A veiled Christian woman stands at the premises of her house in Uttar Pradesh

A veiled Christian woman stands at the premises of her house in Uttar Pradesh (ADNAN ABIDI,, REUTERS / September 4, 2014)

HASAYAN India (Reuters) - Fired up and full of vitriol, Hindu activist Rajeshwar Singh is on a mission to end centuries of religious diversity in India, one conversion at a time.

His voice echoing off the walls of a Protestant church across a narrow street, Singh railed against foreign faiths at an event last week to convert a Christian family to Hinduism in the rural town of Hasayan, 140 km (87 miles) south of Delhi.

"We will cleanse our Hindu society. We will not let the conspiracy of church or mosque succeed in Bharat (India)," he said, standing in the family's front yard by a ritual fire lit to purify the poor, lower-caste converts.

Emboldened by Prime Minister Narendra Modi's rise to power in May, leaders of his Hindu nationalist Bharatiya Janata Party (BJP) have joined right-wing activists like Singh to openly declare India a nation of Hindus, posing a challenge to its multi-faith constitutional commitment.

About a fifth of India's 1.27 billion people identify themselves as belonging to faiths other than Hinduism.

Singh is affiliated to the Rashtriya Swayamsevak Sangh (RSS), a vast nationalist volunteer organization that aims to unify Hindus "to carry the nation to the pinnacle of glory".

The RSS brought Modi into politics as a young man and its foot soldiers helped cement his May election victory in India's heartland, most notably in the country's most populous state of Uttar Pradesh, where Hasayan is located.

The RSS has grown in prominence since the general election, with members appointed to key cabinet posts and senior leaders deputed to the party.

Increasingly hardline statements by RSS chief Mohan Bhagwat, an old friend of Modi, have helped motivate millions of volunteers, like Singh, already excited by the prime minister's May victory.

"Just as those who stay in England are English, those who stay in Germany are German, and those in U.S. are Americans, all those who stay in Hindustan are Hindus," Bhagwat said in August, angering India's Muslim and Christian minorities.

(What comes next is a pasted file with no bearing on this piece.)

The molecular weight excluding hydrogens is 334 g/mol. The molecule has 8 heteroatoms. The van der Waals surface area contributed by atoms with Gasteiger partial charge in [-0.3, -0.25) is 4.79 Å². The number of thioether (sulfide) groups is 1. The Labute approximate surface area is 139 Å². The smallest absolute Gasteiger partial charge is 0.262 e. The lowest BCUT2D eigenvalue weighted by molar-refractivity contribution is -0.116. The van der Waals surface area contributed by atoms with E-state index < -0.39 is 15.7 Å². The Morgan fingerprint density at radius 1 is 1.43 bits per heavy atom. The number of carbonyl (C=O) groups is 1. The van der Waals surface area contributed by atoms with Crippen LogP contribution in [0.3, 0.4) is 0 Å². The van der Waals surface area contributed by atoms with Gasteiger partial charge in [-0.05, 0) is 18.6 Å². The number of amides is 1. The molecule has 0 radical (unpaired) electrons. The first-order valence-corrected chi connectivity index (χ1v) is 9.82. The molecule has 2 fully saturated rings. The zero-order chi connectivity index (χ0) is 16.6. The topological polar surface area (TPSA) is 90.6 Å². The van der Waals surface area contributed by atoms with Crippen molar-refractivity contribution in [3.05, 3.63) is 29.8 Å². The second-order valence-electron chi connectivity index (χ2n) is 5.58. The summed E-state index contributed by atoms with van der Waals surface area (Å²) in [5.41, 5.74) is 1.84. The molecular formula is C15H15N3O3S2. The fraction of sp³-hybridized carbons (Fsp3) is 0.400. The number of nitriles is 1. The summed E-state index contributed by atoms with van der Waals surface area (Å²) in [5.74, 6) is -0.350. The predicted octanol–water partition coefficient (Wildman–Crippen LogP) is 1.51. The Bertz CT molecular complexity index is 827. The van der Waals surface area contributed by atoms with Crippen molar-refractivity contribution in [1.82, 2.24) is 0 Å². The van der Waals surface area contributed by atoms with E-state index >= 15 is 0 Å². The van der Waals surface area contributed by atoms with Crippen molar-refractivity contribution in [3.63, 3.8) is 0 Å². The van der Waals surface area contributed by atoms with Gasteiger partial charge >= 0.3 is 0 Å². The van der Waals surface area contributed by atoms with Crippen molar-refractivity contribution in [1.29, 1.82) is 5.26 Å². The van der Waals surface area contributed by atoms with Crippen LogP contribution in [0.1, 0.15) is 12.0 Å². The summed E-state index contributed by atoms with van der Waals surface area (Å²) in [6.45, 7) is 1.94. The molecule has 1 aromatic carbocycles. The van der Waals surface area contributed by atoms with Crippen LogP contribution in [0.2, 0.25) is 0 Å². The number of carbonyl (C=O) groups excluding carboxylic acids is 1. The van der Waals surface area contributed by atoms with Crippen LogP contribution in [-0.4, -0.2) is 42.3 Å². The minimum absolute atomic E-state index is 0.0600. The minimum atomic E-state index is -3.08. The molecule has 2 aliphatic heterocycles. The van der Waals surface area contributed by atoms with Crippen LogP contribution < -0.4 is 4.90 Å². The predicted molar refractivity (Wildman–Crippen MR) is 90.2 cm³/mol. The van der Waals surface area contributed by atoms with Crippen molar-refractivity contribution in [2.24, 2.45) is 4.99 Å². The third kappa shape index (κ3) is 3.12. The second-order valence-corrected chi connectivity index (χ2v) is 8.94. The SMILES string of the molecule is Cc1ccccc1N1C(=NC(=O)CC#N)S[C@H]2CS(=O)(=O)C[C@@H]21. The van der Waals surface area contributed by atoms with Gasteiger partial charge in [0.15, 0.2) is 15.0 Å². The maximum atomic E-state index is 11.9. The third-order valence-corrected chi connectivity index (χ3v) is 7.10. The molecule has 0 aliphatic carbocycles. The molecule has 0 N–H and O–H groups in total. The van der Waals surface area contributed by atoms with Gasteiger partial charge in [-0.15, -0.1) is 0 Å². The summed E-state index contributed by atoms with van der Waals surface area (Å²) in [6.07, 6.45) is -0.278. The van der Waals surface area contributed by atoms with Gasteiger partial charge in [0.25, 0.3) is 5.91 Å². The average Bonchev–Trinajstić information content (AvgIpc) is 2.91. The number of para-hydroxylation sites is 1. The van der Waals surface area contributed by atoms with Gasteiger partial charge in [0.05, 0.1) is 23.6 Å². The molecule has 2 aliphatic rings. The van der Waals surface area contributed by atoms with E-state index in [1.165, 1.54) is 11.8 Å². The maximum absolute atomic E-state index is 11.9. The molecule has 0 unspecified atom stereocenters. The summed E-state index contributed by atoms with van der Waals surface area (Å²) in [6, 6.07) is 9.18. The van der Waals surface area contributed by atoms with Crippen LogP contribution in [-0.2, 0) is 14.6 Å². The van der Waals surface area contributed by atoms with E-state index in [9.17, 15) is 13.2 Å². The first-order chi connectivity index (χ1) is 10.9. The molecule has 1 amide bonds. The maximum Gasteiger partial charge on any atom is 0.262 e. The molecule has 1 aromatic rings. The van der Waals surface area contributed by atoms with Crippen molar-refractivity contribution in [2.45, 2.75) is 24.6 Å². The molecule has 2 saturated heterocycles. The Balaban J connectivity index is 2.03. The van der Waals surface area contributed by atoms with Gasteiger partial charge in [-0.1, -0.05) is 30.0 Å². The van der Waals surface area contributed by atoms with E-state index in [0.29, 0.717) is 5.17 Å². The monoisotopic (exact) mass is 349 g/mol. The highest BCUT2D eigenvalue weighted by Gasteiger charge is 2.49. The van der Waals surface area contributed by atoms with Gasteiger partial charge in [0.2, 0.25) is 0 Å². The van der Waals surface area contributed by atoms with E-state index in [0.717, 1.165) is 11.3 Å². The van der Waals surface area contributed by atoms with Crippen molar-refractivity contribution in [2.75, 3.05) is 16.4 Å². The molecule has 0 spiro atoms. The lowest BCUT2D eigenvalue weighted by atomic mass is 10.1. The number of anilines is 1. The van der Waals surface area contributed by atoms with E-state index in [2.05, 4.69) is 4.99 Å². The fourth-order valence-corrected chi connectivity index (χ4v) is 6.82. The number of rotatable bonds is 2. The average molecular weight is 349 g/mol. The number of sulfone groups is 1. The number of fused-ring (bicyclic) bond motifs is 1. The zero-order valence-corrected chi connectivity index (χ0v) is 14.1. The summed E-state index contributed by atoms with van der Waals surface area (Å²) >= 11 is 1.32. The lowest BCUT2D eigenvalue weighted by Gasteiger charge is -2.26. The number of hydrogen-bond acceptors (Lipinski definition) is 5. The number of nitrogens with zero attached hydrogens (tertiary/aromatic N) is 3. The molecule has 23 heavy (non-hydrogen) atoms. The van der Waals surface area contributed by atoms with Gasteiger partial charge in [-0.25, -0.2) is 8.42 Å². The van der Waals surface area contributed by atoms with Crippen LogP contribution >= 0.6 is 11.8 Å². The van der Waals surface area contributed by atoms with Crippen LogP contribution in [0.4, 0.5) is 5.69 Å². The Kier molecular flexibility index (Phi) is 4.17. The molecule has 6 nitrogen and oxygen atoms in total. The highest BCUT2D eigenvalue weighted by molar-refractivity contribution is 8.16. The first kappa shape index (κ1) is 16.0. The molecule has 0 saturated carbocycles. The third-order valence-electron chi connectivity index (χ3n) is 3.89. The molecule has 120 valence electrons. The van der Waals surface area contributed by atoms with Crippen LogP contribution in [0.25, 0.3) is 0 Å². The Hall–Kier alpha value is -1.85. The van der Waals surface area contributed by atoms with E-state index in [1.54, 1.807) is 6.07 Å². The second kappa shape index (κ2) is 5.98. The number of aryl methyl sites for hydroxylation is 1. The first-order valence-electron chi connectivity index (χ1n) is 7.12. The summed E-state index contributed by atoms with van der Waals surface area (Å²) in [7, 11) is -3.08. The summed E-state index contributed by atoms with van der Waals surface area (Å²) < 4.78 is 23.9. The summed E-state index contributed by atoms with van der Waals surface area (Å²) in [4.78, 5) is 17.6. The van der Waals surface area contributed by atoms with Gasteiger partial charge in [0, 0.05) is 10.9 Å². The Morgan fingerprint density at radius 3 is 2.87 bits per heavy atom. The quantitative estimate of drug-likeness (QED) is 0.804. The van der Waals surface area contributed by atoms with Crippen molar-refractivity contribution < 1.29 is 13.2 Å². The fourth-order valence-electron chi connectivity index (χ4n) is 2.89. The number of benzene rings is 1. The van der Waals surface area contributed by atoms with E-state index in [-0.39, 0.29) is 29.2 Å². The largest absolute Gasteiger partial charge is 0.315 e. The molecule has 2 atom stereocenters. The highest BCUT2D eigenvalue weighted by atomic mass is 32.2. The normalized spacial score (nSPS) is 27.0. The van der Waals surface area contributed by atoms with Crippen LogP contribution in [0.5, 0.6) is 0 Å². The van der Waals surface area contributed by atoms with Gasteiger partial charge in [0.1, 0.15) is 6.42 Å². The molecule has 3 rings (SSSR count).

The debate triggered by the comments revealed a deep ideological rift between those who believe the term describes a national identity as well as a religion, and liberals who think in a multi-faith nation, all cannot be called Hindus.


Adding to the controversy, RSS-linked groups have stepped up a campaign against "Love Jihad" - a term for what they consider to be an Islamist strategy to convert Hindu women through seduction, marriage and money.

Their fears about Islam may be fueled by al Qaeda leader Ayman al-Zawahri's announcement this week of the formation of an Indian branch of his militant group.

Previous police investigations have found no evidence of an organized "Love Jihad". But the concept has gained credence across central India in recent weeks, leading to sometimes- violent protests, despite being considered an absurd conspiracy theory by mainstream, moderate Indians.

While avoiding the term "Love Jihad", Modi's BJP last week adopted the subject of forced conversions as a campaign issue ahead of Sept. 13 by-elections in Uttar Pradesh, a state prone to sectarian strife.

Simultaneously, activists like Singh have stepped up what they see as necessary defensive measures - converting others "back" to Hinduism. Hinduism is not normally considered a religion that seeks converts, but it does not have strict rules against the practice.

"The Hindu wave has just begun. In 10 years we will convert all Christians and Muslims," shaven-headed Singh said with a grin after Friday's conversion ceremony, to murmurs of approval from other organizers of the ritual.

His colleagues included a former Adventist preacher now dedicated to Hindu "homecoming" conversions and a businessman from the city of Agra, home to the world-famous Muslim-built monument, the Taj Mahal.